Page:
It is unfortunate but true that all of these multiple medical problems and complications may interfere with therapy. With the disabled older person, time away from therapy should be expected and incorporated into the rehabilitation program.32 However, less therapy time does not mean an absence of a rehabilitation program. It means prioritizing time to relieve fatigue and giving attention to conditions needing medical treatment.
Fatigue due to physical and/or emotional stress can also interfere with therapies. The nurse involved in a rehabilitation program has the responsibility of arranging the therapy schedule to meet the needs of the older adult. Pepper suggests short intensive periods of therapy for the older adult rather than prolonged, intermittent periods. He also recommends concentrating therapy time in the morning hours and providing rest periods in the afternoon.18
The physical realm is not the only one with special considerations for the older adult involved in rehabilitation. Facilitating adaptation to losses and supporting effective coping mechanisms is important in any rehabilitation program. For the older adult, it is important to remember that he or she is facing many losses at once. Not only has that person lost some physical function, he or she may be experiencing loss of adequate income due to retirement, loss of family and friends due to death, loss of dignity due to insiitutionaïization, and loss of self-esteem and selfworth due to the public's negative attitudes toward aging.
Linked in with these multiple losses is the failing social support network that may surround the older adult. Tins is an especially important consideration when planning discharge. There may not be family available or friends capable to help the elderly client with selfcare needs. Discharge planning becomes an art for the nurse who must balance the losses of the older adult with the provision of continuing care. Professional nurses need to be informed of the services provided in their community through networking with other healthcare professionals.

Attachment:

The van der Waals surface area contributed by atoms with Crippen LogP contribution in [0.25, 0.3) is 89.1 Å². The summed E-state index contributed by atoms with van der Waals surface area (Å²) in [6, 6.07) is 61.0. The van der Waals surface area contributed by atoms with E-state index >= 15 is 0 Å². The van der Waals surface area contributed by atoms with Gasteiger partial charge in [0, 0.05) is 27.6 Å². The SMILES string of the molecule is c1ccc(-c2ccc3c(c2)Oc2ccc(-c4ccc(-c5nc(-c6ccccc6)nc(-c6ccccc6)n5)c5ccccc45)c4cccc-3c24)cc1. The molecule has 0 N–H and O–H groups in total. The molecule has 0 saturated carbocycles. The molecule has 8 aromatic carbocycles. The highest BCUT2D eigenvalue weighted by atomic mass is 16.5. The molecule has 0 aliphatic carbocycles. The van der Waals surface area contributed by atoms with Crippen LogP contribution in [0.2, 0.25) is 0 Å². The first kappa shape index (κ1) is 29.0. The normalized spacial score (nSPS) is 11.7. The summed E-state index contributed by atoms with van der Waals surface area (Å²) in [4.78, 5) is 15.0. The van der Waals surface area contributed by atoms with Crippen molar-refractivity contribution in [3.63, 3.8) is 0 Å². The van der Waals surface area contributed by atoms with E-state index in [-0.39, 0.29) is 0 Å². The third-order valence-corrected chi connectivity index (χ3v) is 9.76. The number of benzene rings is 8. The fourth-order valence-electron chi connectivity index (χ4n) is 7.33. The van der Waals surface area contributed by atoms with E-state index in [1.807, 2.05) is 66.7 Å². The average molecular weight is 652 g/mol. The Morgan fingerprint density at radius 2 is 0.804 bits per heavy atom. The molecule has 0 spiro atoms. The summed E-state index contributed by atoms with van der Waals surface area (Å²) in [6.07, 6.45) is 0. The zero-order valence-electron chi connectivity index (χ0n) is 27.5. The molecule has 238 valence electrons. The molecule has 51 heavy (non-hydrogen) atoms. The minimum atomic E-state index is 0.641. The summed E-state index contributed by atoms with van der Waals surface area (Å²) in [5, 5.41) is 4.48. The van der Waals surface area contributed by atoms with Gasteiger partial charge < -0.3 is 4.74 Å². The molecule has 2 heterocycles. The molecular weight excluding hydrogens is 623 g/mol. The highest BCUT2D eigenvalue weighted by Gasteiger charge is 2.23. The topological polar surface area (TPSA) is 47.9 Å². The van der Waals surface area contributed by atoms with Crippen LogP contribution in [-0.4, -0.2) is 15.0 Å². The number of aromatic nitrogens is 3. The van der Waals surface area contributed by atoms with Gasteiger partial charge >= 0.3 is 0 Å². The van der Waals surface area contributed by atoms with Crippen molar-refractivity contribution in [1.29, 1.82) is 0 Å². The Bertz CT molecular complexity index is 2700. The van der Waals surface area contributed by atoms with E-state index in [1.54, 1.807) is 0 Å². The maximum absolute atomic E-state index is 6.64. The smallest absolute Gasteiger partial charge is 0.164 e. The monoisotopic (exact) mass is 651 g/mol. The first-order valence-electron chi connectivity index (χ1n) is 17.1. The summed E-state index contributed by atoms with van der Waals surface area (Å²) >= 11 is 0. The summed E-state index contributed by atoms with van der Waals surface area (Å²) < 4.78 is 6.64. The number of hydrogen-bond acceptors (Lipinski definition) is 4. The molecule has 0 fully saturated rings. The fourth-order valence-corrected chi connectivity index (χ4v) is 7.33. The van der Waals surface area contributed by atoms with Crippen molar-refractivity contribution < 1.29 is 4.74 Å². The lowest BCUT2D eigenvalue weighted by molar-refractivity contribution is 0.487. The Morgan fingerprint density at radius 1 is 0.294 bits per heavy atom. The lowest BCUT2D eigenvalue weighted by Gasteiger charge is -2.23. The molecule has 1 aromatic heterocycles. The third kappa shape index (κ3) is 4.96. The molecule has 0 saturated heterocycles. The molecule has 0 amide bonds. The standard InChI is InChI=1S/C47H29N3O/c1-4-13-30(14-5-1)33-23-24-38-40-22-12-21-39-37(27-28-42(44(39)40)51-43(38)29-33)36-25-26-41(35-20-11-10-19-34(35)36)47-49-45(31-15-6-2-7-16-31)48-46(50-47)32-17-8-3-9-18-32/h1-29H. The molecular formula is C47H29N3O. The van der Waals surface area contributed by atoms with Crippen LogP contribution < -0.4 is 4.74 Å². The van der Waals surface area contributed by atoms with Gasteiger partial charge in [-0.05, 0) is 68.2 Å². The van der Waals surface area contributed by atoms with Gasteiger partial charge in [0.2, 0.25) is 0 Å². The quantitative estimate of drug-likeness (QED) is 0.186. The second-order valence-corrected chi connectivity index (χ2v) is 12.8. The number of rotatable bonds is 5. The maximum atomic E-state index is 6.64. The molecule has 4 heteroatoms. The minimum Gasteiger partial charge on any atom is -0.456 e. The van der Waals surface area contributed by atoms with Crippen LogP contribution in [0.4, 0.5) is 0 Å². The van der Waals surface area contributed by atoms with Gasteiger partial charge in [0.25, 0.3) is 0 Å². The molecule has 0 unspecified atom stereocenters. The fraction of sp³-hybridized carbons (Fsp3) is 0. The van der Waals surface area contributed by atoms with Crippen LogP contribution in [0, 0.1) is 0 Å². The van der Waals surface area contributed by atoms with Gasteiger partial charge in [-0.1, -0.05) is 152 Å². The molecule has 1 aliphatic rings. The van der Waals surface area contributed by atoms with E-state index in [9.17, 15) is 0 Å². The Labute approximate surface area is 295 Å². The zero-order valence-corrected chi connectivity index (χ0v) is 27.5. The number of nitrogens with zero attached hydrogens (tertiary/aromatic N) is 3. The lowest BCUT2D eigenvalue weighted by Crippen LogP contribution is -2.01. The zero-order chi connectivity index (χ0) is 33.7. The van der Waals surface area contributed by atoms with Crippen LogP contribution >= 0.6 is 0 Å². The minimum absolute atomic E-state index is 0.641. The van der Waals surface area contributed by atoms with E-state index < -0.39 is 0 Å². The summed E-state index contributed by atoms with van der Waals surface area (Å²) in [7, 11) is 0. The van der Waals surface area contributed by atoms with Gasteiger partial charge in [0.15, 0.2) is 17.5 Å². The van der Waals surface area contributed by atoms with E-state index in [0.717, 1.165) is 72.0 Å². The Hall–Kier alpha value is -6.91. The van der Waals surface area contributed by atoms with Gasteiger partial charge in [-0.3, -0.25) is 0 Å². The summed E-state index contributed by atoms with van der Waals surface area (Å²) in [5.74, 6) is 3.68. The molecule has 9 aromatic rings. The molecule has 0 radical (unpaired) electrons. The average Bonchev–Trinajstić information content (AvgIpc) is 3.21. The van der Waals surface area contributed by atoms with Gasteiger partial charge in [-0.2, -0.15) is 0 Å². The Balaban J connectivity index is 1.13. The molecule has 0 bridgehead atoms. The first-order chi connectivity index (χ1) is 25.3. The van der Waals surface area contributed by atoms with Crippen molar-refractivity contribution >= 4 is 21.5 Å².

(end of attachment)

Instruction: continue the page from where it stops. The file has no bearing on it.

Time is one more need of the older adult to take into account in developing a rehabilitation plan. Older adults can and do learn, although the assimilation and processing of information takes longer than for a younger adult.15 Nurses and other healthcare workers need to allow extra time for older adults to perform self-care activities rather than completing the task for the client. Extended time may also be needed to teach information when sensory impairments are present.33 Taking the time to make sure a hearing aid is working or glasses are clean may make communication much easier.
Lastly, realistic goals need to be identified when developing a rehabilitation plan for a disabled older adult. As tapper stated, start with what is bothering or frustrating the patient the most. 18 In other words, what is the patient's goal? What is the family's goal? Include the older adult and family members in goal setting. Clients who participate in goal-setting are more likely to be motivated to reach the goals.34
The older adult and family members need to be listened to since they are the ones who will be dealing with the disability for the rest of their lives. For some older adults, a goal may be to return to the workplace. For other older adults, independent living is a goal. When listening to the client and family, however, it is important to help them set realistic goals. They may be dealing with the disability by denying its consequences, so assistance in goal-setting by staff is important.
Healthcare workers directly caring for older adults may also need assistance. Nurses not responsible for direct care such as geriatric nurse educators should be challenged to teach rehabilitative nursing to nurses and other workers caring for older clients. One study found a direct correlation between a positive attitude toward geriatrics and rehabilitation and a knowledge of geriatrics and rehabilitation.35 Not only nurses need training in rehabilitation and geriatrics, all healthcare workers need to learn and integrate the two specialties.
Inservice coordinators and nurse managers need to help all staff members explore and confront their stereotypes and attitudes toward older adults. Based on the principle that "individuals often conform to the opinions of and expectations held by others,"6 nurse managers should expect positive attitudes from their staff members so that older adults will not have the opportunity to conform to any negative opinions and attitudes of caregivers. One example of helping staff explore and deal with attitudes toward the aging is by a gaming technique where participants role-play potential real-life situations. Into Aging is one such game that has met with enthusiasm from nursing staff members; this game may be a good idea to include in routine orientation of new staff members working with older adults.9
Nursing needs leaders to plan and direct rehabilitation in many situations where the only common healthcare provider is a nurse. One way to develop that leadership is through a graduate level program producing gerontological clinical nurse specialists and geriatric nurse practitioners interested in rehabilitation for older adults. These leaders can serve to educate the many who work with older adults. The hope is that all healthcare workers will accept the challenge to wed rehabilitation with the care of the disabled older adult.